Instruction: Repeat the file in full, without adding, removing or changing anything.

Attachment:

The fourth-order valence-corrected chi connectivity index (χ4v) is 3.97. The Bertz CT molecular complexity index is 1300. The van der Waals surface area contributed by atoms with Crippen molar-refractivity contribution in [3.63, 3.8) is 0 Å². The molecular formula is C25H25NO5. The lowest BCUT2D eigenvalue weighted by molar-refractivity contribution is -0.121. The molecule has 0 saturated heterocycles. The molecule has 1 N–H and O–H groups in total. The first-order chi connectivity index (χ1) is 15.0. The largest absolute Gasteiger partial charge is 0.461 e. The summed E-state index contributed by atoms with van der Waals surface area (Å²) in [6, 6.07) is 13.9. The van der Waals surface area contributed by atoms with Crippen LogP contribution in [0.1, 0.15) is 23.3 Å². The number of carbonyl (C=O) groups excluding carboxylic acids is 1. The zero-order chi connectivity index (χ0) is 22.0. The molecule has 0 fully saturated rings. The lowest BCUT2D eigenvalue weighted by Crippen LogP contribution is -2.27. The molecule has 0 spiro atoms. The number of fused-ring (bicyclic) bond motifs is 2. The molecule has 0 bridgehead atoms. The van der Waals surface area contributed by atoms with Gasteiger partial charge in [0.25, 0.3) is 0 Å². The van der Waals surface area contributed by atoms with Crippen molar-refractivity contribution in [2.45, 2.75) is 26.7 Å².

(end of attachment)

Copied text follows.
The fourth-order valence-corrected chi connectivity index (χ4v) is 3.97. The Bertz CT molecular complexity index is 1300. The van der Waals surface area contributed by atoms with Crippen molar-refractivity contribution in [3.63, 3.8) is 0 Å². The molecular formula is C25H25NO5. The lowest BCUT2D eigenvalue weighted by molar-refractivity contribution is -0.121. The molecule has 0 saturated heterocycles. The molecule has 1 N–H and O–H groups in total. The first-order chi connectivity index (χ1) is 15.0. The largest absolute Gasteiger partial charge is 0.461 e. The summed E-state index contributed by atoms with van der Waals surface area (Å²) in [6, 6.07) is 13.9. The van der Waals surface area contributed by atoms with Crippen LogP contribution in [0.1, 0.15) is 23.3 Å². The number of carbonyl (C=O) groups excluding carboxylic acids is 1. The zero-order chi connectivity index (χ0) is 22.0. The molecule has 0 fully saturated rings. The lowest BCUT2D eigenvalue weighted by Crippen LogP contribution is -2.27. The molecule has 0 spiro atoms. The number of fused-ring (bicyclic) bond motifs is 2. The molecule has 0 bridgehead atoms. The van der Waals surface area contributed by atoms with Gasteiger partial charge in [0.25, 0.3) is 0 Å². The van der Waals surface area contributed by atoms with Crippen molar-refractivity contribution in [2.45, 2.75) is 26.7 Å².